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Arts & Culture
With our partner, The Connecticut Historical Society, WNPR News presents unique and eclectic view of life in Connecticut throughout its history. The Connecticut Historical Society is a partner in Connecticut History Online (CHO) — a digital collection of over 18,000 digital primary sources, together with associated interpretive and educational material. The CHO partner and contributing organizations represent three major communities — libraries, museums, and historical societies — who preserve and make accessible historical collections within the state of Connecticut.

Needlework in Full Bloom

Needlework samplers provided a place for young girls to practice stitching and create a variety of motifs, from alphabets and numbers to houses and animals.  One popular motif for decorating samplers was flowers.  Found almost everywhere and in many varieties, flowers offered girls the chance to create from nature, while incorporating their own sense of style.

Needleworkers chose a variety of styles and designs for their floral samplers.  Sally Stiles chose stylized flowers, simplifying the shapes and using mostly straight lines.  Esther Rowe Tuttle used silk thread to create a naturalistic floral vine at the top of her sampler, while Elizabeth Potter Moore combined the two and created a very realistic, but simplified interpretation of thistles to decorate the top corner of her sampler.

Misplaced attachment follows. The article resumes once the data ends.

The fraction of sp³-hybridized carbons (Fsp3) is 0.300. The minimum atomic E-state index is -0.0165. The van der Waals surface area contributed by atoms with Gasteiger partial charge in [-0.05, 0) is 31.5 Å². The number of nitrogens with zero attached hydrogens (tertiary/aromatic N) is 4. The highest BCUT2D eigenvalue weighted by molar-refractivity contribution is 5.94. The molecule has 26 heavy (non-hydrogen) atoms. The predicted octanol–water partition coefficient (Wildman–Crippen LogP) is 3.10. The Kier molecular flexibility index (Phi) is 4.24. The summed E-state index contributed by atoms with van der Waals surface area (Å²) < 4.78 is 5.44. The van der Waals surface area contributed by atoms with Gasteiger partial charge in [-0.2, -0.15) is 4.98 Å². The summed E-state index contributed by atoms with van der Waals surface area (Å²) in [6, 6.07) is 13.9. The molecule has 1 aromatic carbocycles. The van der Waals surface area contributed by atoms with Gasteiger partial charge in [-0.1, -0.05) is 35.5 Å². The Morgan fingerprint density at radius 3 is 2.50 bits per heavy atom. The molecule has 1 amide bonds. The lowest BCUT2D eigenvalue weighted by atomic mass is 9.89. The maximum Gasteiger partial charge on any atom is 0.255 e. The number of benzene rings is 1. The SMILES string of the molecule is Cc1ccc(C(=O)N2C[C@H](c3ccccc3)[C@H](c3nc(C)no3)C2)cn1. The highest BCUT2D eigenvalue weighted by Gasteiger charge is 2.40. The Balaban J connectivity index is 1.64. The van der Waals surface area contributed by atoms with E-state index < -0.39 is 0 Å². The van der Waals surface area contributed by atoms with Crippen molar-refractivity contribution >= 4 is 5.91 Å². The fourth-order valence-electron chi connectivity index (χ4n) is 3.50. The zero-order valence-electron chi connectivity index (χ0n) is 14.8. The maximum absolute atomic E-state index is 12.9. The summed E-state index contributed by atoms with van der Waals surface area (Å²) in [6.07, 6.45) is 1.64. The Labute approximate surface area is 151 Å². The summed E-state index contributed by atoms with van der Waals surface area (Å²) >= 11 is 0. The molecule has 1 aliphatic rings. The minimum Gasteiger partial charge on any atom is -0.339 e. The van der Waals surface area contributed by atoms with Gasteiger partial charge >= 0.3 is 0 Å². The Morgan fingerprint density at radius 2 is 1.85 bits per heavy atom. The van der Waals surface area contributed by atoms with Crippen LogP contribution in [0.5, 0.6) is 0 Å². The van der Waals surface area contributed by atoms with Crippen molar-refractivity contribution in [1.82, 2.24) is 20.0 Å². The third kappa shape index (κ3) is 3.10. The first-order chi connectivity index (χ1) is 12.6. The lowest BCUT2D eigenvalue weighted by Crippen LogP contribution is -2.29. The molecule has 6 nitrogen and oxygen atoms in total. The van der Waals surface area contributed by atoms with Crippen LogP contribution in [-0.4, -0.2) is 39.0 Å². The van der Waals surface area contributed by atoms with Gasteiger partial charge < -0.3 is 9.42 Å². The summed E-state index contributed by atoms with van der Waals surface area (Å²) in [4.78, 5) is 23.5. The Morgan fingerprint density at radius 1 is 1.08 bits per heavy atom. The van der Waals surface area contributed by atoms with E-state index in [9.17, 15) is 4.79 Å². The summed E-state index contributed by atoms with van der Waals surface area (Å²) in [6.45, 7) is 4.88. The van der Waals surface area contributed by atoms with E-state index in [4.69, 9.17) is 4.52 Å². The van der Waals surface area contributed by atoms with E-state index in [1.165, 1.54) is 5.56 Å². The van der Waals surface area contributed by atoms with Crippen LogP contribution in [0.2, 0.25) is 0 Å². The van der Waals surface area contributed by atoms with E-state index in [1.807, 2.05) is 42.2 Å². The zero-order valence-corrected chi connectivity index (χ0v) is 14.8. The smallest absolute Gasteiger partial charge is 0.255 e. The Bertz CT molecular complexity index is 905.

Hannah Punderson’s sampler from around 1780 incorporates both naturalistic and stylized versions of flowers on one sampler.  The iris in the top half of the sampler is a very realistic flower that almost looks like it could be plucked and put into a vase.  In contrast, the two bands at the bottom of Hannah’s sampler feature the stylized flowers more typically seen on samplers.  Working on a square grid for sampler designs tended to result in unnaturally symmetrical and simplified interpretations of flowers.

For some needleworkers, flowers were something added to fill space, but others gave them a starring role.  Lydia Church surrounded her 1791 sampler with flowering vines and included flowering bushes beside the house depicted.  Sally Lawrence used a small vine of flowers to finish a line after she completed her upper-case alphabet.  Both Lydia and Sally used flowers to embellish their samplers, but in very different ways.

If you’d like to see more flowers from the Connecticut Historical Society’s collections, you can go to e-museum (http://emuseum.chs.org:8080/emuseum/) and explore the collections online, or come in to the Research Center at One Elizabeth Street, Hartford, CT 06105.  For hours and more information go to http://www.chs.org/

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